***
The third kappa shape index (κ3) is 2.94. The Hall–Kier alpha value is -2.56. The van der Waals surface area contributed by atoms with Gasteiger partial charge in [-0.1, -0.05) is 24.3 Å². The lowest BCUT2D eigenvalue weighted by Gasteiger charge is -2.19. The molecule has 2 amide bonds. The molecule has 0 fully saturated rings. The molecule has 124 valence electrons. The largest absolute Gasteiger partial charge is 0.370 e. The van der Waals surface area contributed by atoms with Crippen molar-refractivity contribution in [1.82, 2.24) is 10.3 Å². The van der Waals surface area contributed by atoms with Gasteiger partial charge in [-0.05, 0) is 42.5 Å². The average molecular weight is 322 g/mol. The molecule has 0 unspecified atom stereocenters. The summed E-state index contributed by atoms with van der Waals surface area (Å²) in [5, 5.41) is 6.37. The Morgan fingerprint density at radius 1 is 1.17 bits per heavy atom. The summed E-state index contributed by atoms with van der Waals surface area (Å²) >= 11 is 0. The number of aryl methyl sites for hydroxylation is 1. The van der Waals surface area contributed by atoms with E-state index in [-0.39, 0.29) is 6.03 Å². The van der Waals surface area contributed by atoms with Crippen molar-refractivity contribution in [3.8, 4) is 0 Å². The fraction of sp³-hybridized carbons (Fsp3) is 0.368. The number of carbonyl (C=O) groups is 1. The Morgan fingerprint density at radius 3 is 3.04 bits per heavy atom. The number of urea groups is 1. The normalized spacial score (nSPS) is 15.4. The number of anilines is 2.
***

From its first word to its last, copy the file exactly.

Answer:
The third kappa shape index (κ3) is 2.94. The Hall–Kier alpha value is -2.56. The van der Waals surface area contributed by atoms with Gasteiger partial charge in [-0.1, -0.05) is 24.3 Å². The lowest BCUT2D eigenvalue weighted by Gasteiger charge is -2.19. The molecule has 2 amide bonds. The molecule has 0 fully saturated rings. The molecule has 124 valence electrons. The largest absolute Gasteiger partial charge is 0.370 e. The van der Waals surface area contributed by atoms with Crippen molar-refractivity contribution in [1.82, 2.24) is 10.3 Å². The van der Waals surface area contributed by atoms with Gasteiger partial charge in [-0.05, 0) is 42.5 Å². The average molecular weight is 322 g/mol. The molecule has 0 unspecified atom stereocenters. The summed E-state index contributed by atoms with van der Waals surface area (Å²) in [5, 5.41) is 6.37. The Morgan fingerprint density at radius 1 is 1.17 bits per heavy atom. The summed E-state index contributed by atoms with van der Waals surface area (Å²) >= 11 is 0. The number of aryl methyl sites for hydroxylation is 1. The van der Waals surface area contributed by atoms with E-state index in [-0.39, 0.29) is 6.03 Å². The van der Waals surface area contributed by atoms with Crippen molar-refractivity contribution in [3.8, 4) is 0 Å². The fraction of sp³-hybridized carbons (Fsp3) is 0.368. The number of carbonyl (C=O) groups is 1. The Morgan fingerprint density at radius 3 is 3.04 bits per heavy atom. The number of urea groups is 1. The normalized spacial score (nSPS) is 15.4. The number of anilines is 2.